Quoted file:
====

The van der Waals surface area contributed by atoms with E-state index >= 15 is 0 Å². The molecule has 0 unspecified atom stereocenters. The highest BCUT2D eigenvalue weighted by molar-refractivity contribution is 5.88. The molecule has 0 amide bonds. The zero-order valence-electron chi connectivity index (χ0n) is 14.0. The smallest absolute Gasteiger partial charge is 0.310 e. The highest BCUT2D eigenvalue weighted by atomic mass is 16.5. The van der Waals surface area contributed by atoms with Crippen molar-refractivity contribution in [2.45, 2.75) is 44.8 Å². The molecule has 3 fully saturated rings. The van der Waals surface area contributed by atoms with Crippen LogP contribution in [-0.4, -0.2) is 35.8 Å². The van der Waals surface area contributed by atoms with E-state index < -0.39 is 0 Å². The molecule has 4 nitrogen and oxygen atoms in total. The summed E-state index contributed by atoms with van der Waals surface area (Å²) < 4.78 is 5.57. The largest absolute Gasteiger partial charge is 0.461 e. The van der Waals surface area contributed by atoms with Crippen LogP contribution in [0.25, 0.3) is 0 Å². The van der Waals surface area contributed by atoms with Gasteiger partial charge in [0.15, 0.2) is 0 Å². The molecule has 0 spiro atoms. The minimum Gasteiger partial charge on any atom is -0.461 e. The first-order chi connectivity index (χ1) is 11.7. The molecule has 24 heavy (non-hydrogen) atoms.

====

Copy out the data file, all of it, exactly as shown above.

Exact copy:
The van der Waals surface area contributed by atoms with E-state index >= 15 is 0 Å². The molecule has 0 unspecified atom stereocenters. The highest BCUT2D eigenvalue weighted by molar-refractivity contribution is 5.88. The molecule has 0 amide bonds. The zero-order valence-electron chi connectivity index (χ0n) is 14.0. The smallest absolute Gasteiger partial charge is 0.310 e. The highest BCUT2D eigenvalue weighted by atomic mass is 16.5. The van der Waals surface area contributed by atoms with Crippen molar-refractivity contribution in [2.45, 2.75) is 44.8 Å². The molecule has 3 fully saturated rings. The van der Waals surface area contributed by atoms with Crippen LogP contribution in [-0.4, -0.2) is 35.8 Å². The van der Waals surface area contributed by atoms with E-state index < -0.39 is 0 Å². The molecule has 4 nitrogen and oxygen atoms in total. The summed E-state index contributed by atoms with van der Waals surface area (Å²) < 4.78 is 5.57. The largest absolute Gasteiger partial charge is 0.461 e. The van der Waals surface area contributed by atoms with Crippen LogP contribution in [0.25, 0.3) is 0 Å². The van der Waals surface area contributed by atoms with Gasteiger partial charge in [0.15, 0.2) is 0 Å². The molecule has 0 spiro atoms. The minimum Gasteiger partial charge on any atom is -0.461 e. The first-order chi connectivity index (χ1) is 11.7. The molecule has 24 heavy (non-hydrogen) atoms.